City of the Book

Reddit icon
e-mail icon
Twitter icon
Facebook icon
Google icon
LinkedIn icon
Merav Mack, Benjamin Balint
  • New Haven, CT: 
    Yale University Press
    , March
     272 pages.
     For other formats: Link to Publisher's Website.
Review coming soon!

Review by Hannah Griese forthcoming.


A captivating journey through the hidden libraries of Jerusalem, where some of the world’s most enduring ideas were put into word.

In this enthralling book, Merav Mack and Benjamin Balint explore Jerusalem’s libraries to tell the story of this city as a place where some of the world’s most enduring ideas were put into words. The writers of Jerusalem, although renowned the world over, are not usually thought of as a distinct school; their stories as Jerusalemites have never before been woven into a single narrative. Nor have the stories of the custodians, past and present, who safeguard Jerusalem’s literary legacies.
By showing how Jerusalem has been imagined by its writers and shelved by its librarians, Mack and Balint tell the untold history of how the peoples of the book have populated the city with texts. In their hands, Jerusalem itself—perched between East and West, antiquity and modernity, violence and piety—comes alive as a kind of labyrinthine library.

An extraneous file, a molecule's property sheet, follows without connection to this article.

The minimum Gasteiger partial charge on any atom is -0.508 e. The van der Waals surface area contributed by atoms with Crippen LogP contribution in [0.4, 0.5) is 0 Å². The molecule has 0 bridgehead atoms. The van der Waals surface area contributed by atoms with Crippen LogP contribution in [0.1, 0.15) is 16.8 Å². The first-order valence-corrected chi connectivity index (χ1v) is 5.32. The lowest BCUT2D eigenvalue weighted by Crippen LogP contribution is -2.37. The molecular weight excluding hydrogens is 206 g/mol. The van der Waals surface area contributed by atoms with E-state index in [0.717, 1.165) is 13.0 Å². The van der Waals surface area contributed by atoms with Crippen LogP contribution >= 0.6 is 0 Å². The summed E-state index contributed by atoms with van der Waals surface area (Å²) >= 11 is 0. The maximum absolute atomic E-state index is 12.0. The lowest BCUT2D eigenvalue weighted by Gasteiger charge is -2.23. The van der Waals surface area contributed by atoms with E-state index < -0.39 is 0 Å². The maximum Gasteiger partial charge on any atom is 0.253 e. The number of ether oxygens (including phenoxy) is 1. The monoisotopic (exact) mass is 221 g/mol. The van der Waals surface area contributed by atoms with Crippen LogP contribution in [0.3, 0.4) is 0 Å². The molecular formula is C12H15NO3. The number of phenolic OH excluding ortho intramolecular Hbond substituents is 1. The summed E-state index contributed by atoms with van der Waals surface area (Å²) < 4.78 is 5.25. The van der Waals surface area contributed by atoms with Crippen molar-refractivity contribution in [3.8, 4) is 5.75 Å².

About the Author(s)/Editor(s)/Translator(s): 

Merav Mack is Reserach Fellow in Contemporary Christianity in Jordan at the German Protestant Institute for Archaeology at Augusta Victoria. Her current research focuses on Christian minorities in the Middle East.

Benjamin Balint is Library Fellow at the Van Leer Institute in Jerusalem. His previous books include Running Commentary and Kafka’s Last Trial.

Add New Comment

Reading Religion welcomes comments from AAR members, and you may leave a comment below by logging in with your AAR Member ID and password. Please read our policy on commenting.

Log in to post comments